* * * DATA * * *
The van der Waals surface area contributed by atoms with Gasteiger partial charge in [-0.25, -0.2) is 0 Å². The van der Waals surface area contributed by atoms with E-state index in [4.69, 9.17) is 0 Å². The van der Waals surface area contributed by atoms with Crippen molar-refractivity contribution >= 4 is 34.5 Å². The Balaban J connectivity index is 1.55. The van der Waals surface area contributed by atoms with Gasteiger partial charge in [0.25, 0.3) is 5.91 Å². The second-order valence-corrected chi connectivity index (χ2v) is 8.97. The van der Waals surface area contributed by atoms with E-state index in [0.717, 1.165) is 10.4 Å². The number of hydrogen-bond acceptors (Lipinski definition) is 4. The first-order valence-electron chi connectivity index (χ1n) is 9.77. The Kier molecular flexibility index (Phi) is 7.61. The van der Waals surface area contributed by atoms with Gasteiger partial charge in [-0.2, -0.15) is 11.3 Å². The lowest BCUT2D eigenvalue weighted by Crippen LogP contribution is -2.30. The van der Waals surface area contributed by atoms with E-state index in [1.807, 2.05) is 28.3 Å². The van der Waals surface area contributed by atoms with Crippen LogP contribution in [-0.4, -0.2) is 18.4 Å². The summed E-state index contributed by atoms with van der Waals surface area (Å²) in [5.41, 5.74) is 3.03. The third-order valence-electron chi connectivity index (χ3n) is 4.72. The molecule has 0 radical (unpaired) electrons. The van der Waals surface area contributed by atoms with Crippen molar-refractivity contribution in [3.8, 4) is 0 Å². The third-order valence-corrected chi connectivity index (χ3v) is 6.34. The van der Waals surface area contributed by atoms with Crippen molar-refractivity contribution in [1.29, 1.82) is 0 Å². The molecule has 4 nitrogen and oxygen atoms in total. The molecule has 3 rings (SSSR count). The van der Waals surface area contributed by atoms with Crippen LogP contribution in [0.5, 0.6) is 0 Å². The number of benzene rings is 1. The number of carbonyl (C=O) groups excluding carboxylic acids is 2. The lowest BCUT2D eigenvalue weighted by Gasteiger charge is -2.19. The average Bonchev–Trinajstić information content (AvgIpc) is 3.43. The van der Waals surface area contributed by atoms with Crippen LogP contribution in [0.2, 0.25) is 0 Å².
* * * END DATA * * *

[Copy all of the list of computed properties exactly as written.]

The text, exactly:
The van der Waals surface area contributed by atoms with Gasteiger partial charge in [-0.25, -0.2) is 0 Å². The van der Waals surface area contributed by atoms with E-state index in [4.69, 9.17) is 0 Å². The van der Waals surface area contributed by atoms with Crippen molar-refractivity contribution >= 4 is 34.5 Å². The Balaban J connectivity index is 1.55. The van der Waals surface area contributed by atoms with Gasteiger partial charge in [0.25, 0.3) is 5.91 Å². The second-order valence-corrected chi connectivity index (χ2v) is 8.97. The van der Waals surface area contributed by atoms with E-state index in [0.717, 1.165) is 10.4 Å². The number of hydrogen-bond acceptors (Lipinski definition) is 4. The first-order valence-electron chi connectivity index (χ1n) is 9.77. The Kier molecular flexibility index (Phi) is 7.61. The van der Waals surface area contributed by atoms with Gasteiger partial charge in [-0.2, -0.15) is 11.3 Å². The lowest BCUT2D eigenvalue weighted by Crippen LogP contribution is -2.30. The van der Waals surface area contributed by atoms with E-state index in [1.807, 2.05) is 28.3 Å². The van der Waals surface area contributed by atoms with Crippen LogP contribution in [-0.4, -0.2) is 18.4 Å². The summed E-state index contributed by atoms with van der Waals surface area (Å²) in [5.41, 5.74) is 3.03. The third-order valence-electron chi connectivity index (χ3n) is 4.72. The molecule has 0 radical (unpaired) electrons. The van der Waals surface area contributed by atoms with Crippen molar-refractivity contribution in [3.8, 4) is 0 Å². The third-order valence-corrected chi connectivity index (χ3v) is 6.34. The van der Waals surface area contributed by atoms with Crippen molar-refractivity contribution in [1.29, 1.82) is 0 Å². The molecule has 4 nitrogen and oxygen atoms in total. The molecule has 3 rings (SSSR count). The van der Waals surface area contributed by atoms with Crippen LogP contribution in [0.5, 0.6) is 0 Å². The number of benzene rings is 1. The number of carbonyl (C=O) groups excluding carboxylic acids is 2. The lowest BCUT2D eigenvalue weighted by Gasteiger charge is -2.19. The average Bonchev–Trinajstić information content (AvgIpc) is 3.43. The van der Waals surface area contributed by atoms with Crippen LogP contribution in [0.2, 0.25) is 0 Å².